Dem: Spending-cap bill 'could cost me my Senate seat' in 2012

Sen. Claire McCaskillClaire McCaskillFive things to watch for in Mnuchin hearing Senators introduce dueling miners bills GOP must avoid Dems' mistakes when replacing ObamaCare MORE (D-Mo.) on Tuesday introduced legislation meant to cap Washington spending that she said could lead to her defeat in 2012.

McCaskill, a freshman senator who faces a tough reelection, is co-sponsoring legislation with Sen. Bob CorkerBob CorkerHaley ready for UN role despite dearth of foreign policy experience Top Dem: Don’t bring Tillerson floor vote if he doesn’t pass committee Trump’s UN pick threads needle on Russia, NATO MORE (R-Tenn.) that would force the government to hold spending at 20.6 percent of the nation’s GDP.

ADVERTISEMENT
That would mean huge, and likely unpopular, budget cuts, as current federal spending stands at 24.7 percent of GDP. But McCaskill said she’s willing to lose her election if it means the legislation will be approved.

“If this bill is distorted and twisted, it could cost me my Senate seat, but it’s a price I am willing to pay,” McCaskill said in a floor speech supporting the bill on Tuesday.

“It is a price I am willing to pay for my country, and more importantly, it is a price I am willing to pay for my grandchildren.”

Voters unhappy with the economy and federal spending handed the House to Republicans last fall, and lawmakers in both parties are determined to cut the budget. The Congressional Budget Office last week projected a $1.5 trillion deficit for the current fiscal year.

Still, getting the federal budget under control is likely to mean steep cuts in spending and changes to Medicare and Social Security, which could put lawmakers in danger of losing their seats.

A SurveyUSA poll last week found McCaskill only four points ahead of Republican Rep. Sam GravesSam GravesTrump’s infrastructure plan: What we know Why Republicans took aim at an ethics watchdog 19 pledged Missouri delegates go to Trump MORE, who is mulling a run for the seat. The poll was commissioned by a firm that works for Graves.

President Obama narrowly lost Missouri to GOP Sen. John McCainJohn McCainTillerson met with top State official: report McCain ‘very concerned’ about Tillerson US democracy is in crisis. Trump voters must help us get past it. MORE (Ariz.) in the 2008 election.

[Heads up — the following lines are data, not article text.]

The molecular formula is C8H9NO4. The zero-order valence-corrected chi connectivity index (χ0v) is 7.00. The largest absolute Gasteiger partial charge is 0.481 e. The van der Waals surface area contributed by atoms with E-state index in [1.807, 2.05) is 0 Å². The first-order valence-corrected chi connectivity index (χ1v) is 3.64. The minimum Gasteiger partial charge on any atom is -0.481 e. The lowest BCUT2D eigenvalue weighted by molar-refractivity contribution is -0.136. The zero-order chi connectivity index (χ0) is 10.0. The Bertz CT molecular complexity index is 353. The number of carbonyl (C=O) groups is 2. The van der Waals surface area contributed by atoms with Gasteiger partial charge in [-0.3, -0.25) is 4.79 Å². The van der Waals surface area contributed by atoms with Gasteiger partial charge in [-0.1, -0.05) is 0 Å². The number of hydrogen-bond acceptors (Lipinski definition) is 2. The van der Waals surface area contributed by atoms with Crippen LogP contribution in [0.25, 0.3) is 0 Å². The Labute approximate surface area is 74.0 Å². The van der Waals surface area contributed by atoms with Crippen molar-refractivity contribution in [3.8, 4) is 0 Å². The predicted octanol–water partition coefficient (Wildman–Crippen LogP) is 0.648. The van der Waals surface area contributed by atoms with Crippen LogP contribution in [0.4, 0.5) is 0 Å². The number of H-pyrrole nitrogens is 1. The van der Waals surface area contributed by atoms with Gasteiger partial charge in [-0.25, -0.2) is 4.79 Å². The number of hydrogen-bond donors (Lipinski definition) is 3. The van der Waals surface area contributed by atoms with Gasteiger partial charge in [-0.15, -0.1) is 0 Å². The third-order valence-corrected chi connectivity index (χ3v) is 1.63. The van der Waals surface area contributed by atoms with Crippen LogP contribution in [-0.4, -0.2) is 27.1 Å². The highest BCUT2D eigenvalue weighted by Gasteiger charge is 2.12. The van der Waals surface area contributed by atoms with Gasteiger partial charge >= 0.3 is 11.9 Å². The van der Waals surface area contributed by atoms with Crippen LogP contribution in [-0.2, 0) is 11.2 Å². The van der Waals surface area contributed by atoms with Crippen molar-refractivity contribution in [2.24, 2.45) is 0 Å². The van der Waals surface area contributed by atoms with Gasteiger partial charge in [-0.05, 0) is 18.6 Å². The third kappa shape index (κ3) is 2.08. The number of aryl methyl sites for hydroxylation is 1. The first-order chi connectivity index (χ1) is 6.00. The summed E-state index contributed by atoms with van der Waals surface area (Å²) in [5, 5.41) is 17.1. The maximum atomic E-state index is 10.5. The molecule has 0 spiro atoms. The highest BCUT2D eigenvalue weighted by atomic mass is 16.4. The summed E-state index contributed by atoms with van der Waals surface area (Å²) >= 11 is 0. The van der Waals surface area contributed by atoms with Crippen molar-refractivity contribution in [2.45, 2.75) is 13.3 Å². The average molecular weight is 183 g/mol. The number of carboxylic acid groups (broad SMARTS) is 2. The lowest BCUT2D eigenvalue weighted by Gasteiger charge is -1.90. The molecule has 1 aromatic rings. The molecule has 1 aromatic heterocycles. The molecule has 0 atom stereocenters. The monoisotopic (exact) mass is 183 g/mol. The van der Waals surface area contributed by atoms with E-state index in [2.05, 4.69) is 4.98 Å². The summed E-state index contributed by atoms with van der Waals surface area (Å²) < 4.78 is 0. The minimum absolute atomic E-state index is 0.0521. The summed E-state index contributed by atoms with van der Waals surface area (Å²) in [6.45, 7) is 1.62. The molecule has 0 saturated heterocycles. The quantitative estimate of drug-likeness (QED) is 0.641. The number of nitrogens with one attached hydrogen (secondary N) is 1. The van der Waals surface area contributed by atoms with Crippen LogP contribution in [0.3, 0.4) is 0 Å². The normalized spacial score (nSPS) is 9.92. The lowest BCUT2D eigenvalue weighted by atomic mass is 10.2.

The McCaskill-Corker bill would force the government to cap its spending at a declining percentage of GDP over the next 10 years by implementing a “glide path” over the next decade that would cap all spending.

If Congress fails to stay within its spending goals, the legislation directs the Office of Management and Budget to make cuts to reach the targeted levels.

Congress could only approve spending above the ceiling set by the bill with a two-thirds vote in both chambers.

“Getting control of spending is very, very hard, but we have to do it and we have to do it now,” McCaskill said in her floor speech. “But this bill is possible. It tells the American people that our spending is going to be capped at a certain amount of economic spending in this country.”

The Commitment to American Prosperity Act, or the “CAP Act,” is co-sponsored by GOP Sens. Lamar AlexanderLamar AlexanderCheney calls for DeVos to be confirmed ‘promptly’ With Trump pick Tom Price, cool heads can prevail on health reform Senate to vote Friday on Trump's defense picks MORE (Tenn.), Richard BurrRichard BurrSenators introduce dueling miners bills Trump education pick to face Warren, Sanders Senate Intel panel to probe Trump team's ties to Russia MORE (N.C.), Saxby ChamblissSaxby ChamblissWyden hammers CIA chief over Senate spying Cruz is a liability Inside Paul Ryan’s brain trust MORE (Ga.), James InhofeJames InhofeSenate teeing up Mattis waiver Lawmakers play nice at Russia hacking hearing Senate chairman meets Trump’s EPA nominee MORE (Okla.), Johnny IsaksonJohnny IsaksonTrump, Democrats can bridge divide to make college more affordable Trump picks Obama nominee for VA secretary Five races to watch in 2017 MORE (Ga.), Mark KirkMark KirkGOP senator: Don't link Planned Parenthood to ObamaCare repeal Republicans add three to Banking Committee Juan Williams: McConnell won big by blocking Obama MORE (Ill.), and McCain.